Meds & Supplements, News & Research, Society, Treatment, Triggers

Can Painkillers Cause More Harm By Masking Pain?

Ben’s story in When Is a Pain Doctor a Drug Pusher?, the NY Times Magazine article I wrote about yesterday, brought up something I’d never thought through: Opioids don’t correct the problem that causes pain; they just mask the pain. Couldn’t this cause more harm than good?

Ben, a farmer for whom “. . . years of pushing 800-pound bales of hay wore out his back,” said:

β€œThey [opioids] helped my pain. I could get out and work, use the bulldozer. I was working a 250-head cattle herd. I was doing everything relatively pain-free because of the drugs. They gave me my life back.”

When there is a physical cause of pain, won’t doing activities that the injury made impossible cause further degradation in the damaged area? The same areas of the body are stressed as were before, but the body’s warning system can’t do its job.

Even when pain can’t be traced to a direct physical cause, as with headache disorders and migraine, masking the pain may still be harmful.

Say I have enough pain relief to return to my previous levels of activity. The “lifestyle management” tools I use now — regular sleep, exercise, minimizing triggers, etc. — would no longer seem as important. I’d probably let them slide. Why worry about triggers if they don’t affect my daily life?

But I’d still have chronic daily headaches and migraines, I just wouldn’t feel the pain of them. Getting rid of pain would not keep chronic daily headache and migraine from doing harm in my body and brain. The potential for long-term damage remains. Also, migraine has many symptoms other than pain that a painkiller can’t treat.

On the contrary, some argue that the brain learns to be pain and gets stuck in a rut. If something no longer causes pain, then the pressure on this mechanism could let up and allow the brain climb out of it’s pain rut. If this is the case, opioids make sense.

I’m not arguing that opioids shouldn’t be available for patients who need them. (My stance is the opposite.) However, treating an illness and treating pain caused by the illness require different approaches. Getting closer to the source of the problem when possible seems the logical place to start.

Addiction is the problem child in the realm of opioids. Sometimes the quieter kid really needs the attention.

Related posts

7 thoughts on “Can Painkillers Cause More Harm By Masking Pain?”

  1. I definitely think you’ve brought up an important issue (as always ::grin::). I guess though it’s ironic that Western medicine is very big on treating the symptoms and not the cause of many illnesses–but they come down hard on chronic pain patients.

    I agree not feeling pain could lead a person to do further injury, but to those (not you) who would say live with it–some people just can’t. I can’t be productive, or a good mom, wife, or even *me* when I’m in chronic pain–even if that pain isn’t an 8 all the time. Being at a 4 every day, all day, is draining.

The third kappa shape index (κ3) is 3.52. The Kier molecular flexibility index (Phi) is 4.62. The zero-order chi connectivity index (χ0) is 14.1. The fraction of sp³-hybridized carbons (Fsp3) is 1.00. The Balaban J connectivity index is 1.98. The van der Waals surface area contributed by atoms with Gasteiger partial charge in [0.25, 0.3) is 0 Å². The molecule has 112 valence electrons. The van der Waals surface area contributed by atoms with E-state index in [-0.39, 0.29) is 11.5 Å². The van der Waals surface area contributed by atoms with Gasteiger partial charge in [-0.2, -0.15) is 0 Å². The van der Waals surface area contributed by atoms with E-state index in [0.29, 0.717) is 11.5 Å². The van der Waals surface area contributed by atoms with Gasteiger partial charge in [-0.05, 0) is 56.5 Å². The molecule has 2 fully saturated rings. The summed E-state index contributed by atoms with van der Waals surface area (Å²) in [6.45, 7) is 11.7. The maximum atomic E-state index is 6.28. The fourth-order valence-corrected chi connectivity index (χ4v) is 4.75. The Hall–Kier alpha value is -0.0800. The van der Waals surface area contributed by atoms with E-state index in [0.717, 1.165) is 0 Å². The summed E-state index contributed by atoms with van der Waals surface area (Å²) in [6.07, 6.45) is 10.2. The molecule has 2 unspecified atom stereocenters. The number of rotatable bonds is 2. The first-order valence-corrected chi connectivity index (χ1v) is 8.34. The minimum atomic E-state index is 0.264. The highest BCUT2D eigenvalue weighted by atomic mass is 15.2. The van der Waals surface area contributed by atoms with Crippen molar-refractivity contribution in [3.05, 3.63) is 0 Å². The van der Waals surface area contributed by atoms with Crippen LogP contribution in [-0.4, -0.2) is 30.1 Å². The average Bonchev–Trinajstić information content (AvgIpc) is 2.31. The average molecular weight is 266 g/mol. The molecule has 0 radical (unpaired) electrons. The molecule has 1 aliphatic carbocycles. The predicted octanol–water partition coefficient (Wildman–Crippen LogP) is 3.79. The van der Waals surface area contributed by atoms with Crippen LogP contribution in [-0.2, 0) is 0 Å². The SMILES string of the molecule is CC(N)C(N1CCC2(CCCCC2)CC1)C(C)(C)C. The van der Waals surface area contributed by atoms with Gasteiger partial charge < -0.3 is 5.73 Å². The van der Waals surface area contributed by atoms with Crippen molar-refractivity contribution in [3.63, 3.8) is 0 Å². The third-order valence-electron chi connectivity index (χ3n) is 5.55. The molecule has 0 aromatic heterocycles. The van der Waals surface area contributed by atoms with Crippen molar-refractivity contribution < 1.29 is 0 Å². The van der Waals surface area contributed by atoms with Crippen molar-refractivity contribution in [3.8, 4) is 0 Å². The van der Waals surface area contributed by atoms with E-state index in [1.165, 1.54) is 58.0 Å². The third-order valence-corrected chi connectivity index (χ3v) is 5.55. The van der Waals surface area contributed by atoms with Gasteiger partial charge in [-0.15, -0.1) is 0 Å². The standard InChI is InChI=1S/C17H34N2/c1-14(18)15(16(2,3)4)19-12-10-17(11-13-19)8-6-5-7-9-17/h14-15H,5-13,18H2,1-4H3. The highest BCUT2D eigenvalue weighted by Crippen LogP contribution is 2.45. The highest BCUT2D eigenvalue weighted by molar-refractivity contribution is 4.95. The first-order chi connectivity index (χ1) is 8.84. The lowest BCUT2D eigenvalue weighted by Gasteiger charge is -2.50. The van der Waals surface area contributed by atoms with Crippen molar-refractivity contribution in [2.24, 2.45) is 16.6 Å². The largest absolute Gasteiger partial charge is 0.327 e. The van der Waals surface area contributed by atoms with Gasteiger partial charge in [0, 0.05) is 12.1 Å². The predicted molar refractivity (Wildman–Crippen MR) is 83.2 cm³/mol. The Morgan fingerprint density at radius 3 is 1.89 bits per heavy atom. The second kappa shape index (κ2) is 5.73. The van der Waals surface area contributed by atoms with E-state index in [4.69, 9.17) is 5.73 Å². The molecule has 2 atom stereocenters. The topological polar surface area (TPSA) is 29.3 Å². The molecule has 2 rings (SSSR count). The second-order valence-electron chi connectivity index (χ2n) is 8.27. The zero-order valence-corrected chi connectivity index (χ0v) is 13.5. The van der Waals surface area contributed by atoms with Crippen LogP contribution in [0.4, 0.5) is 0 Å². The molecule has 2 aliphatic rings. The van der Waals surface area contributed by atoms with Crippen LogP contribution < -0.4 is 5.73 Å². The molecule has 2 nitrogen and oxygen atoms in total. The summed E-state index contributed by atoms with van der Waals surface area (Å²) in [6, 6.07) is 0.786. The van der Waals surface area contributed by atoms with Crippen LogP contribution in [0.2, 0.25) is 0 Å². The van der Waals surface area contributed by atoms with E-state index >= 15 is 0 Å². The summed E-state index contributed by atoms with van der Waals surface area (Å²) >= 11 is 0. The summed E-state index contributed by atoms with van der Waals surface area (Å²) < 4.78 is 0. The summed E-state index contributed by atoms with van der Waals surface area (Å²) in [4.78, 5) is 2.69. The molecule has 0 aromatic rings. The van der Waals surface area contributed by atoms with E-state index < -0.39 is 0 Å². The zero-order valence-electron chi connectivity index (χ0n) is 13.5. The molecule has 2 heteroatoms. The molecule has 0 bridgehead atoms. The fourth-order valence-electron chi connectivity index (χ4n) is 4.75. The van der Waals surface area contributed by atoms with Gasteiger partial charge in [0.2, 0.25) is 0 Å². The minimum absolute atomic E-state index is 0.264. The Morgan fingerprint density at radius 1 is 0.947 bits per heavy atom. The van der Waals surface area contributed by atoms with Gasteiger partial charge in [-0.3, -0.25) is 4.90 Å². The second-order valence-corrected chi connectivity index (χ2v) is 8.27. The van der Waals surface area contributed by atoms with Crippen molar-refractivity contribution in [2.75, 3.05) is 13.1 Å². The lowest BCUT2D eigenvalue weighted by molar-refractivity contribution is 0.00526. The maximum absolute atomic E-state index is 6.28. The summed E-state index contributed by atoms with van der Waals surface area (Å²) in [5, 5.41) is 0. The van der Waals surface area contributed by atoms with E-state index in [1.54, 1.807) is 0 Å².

So far, no one really wants to deal with my neck (what I think is part of my problem with CDH). And triptans are out (they only make me feel worse). So for the meantime, I’m grateful for my vicodin (and listening for more info on that potential new migraine med).

    This is an excellent point: “. . . it’s ironic that Western medicine is very big on treating the symptoms and not the cause of many illnesses–but they come down hard on chronic pain patients.”

    Thanks for reassuring me that you don’t feel judged. I know people come here for support and don’t want anyone to feel like I’m saying that what they do is wrong.

    Take care,

  2. Kerrie – I wish I had a reference for you, but it seems to me that I read a while ago that pain medications fall into two broad categories. There are analgesics, which mask the pain; and there is another category in which the mechanism that causes the pain is disrupted. I’m probably not explaining this well…. I just sort of wondered if you’d heard of this distinction and if you thought it had any application to the issue at hand. It seems to me in an injury situation, the distinction could be moot. Whether you’re masking the pain or disrupting it, you’re still setting yourself up for further injury. But with other types of chronic pain, such as migraine and CDH, I wonder if anyone has done any research into whether the illness is nothing more than a pain mechanism not caused by any other condition. In that case, I wonder if disrupting the mechanism might be not only a good thing, but absolutely the right thing. All speculation on my part, of course.